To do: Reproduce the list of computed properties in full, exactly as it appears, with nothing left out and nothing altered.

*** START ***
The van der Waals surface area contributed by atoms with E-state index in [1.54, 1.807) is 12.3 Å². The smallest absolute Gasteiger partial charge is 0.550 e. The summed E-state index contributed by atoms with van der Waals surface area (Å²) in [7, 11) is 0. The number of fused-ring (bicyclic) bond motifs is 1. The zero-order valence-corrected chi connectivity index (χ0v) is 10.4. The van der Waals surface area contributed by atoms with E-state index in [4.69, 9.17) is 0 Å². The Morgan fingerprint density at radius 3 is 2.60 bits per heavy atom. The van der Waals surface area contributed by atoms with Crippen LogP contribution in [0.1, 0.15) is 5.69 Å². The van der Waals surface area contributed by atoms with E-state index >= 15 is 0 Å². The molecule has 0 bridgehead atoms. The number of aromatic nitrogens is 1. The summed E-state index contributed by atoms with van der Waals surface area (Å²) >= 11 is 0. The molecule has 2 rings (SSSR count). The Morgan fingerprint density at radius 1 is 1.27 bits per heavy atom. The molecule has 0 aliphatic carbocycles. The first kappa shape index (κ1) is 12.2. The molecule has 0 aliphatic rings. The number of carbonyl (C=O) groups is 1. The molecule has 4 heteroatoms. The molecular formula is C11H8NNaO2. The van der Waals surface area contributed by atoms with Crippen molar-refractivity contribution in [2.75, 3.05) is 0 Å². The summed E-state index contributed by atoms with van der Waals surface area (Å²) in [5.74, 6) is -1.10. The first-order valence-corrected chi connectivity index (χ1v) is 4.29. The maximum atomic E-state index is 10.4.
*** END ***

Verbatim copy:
The van der Waals surface area contributed by atoms with E-state index in [1.54, 1.807) is 12.3 Å². The smallest absolute Gasteiger partial charge is 0.550 e. The summed E-state index contributed by atoms with van der Waals surface area (Å²) in [7, 11) is 0. The number of fused-ring (bicyclic) bond motifs is 1. The zero-order valence-corrected chi connectivity index (χ0v) is 10.4. The van der Waals surface area contributed by atoms with E-state index in [4.69, 9.17) is 0 Å². The Morgan fingerprint density at radius 3 is 2.60 bits per heavy atom. The van der Waals surface area contributed by atoms with Crippen LogP contribution in [0.1, 0.15) is 5.69 Å². The van der Waals surface area contributed by atoms with E-state index >= 15 is 0 Å². The molecule has 0 bridgehead atoms. The number of aromatic nitrogens is 1. The summed E-state index contributed by atoms with van der Waals surface area (Å²) >= 11 is 0. The molecule has 2 rings (SSSR count). The Morgan fingerprint density at radius 1 is 1.27 bits per heavy atom. The molecule has 0 aliphatic carbocycles. The first kappa shape index (κ1) is 12.2. The molecule has 0 aliphatic rings. The number of carbonyl (C=O) groups is 1. The molecule has 4 heteroatoms. The molecular formula is C11H8NNaO2. The van der Waals surface area contributed by atoms with Crippen molar-refractivity contribution in [2.75, 3.05) is 0 Å². The summed E-state index contributed by atoms with van der Waals surface area (Å²) in [5.74, 6) is -1.10. The first-order valence-corrected chi connectivity index (χ1v) is 4.29. The maximum atomic E-state index is 10.4.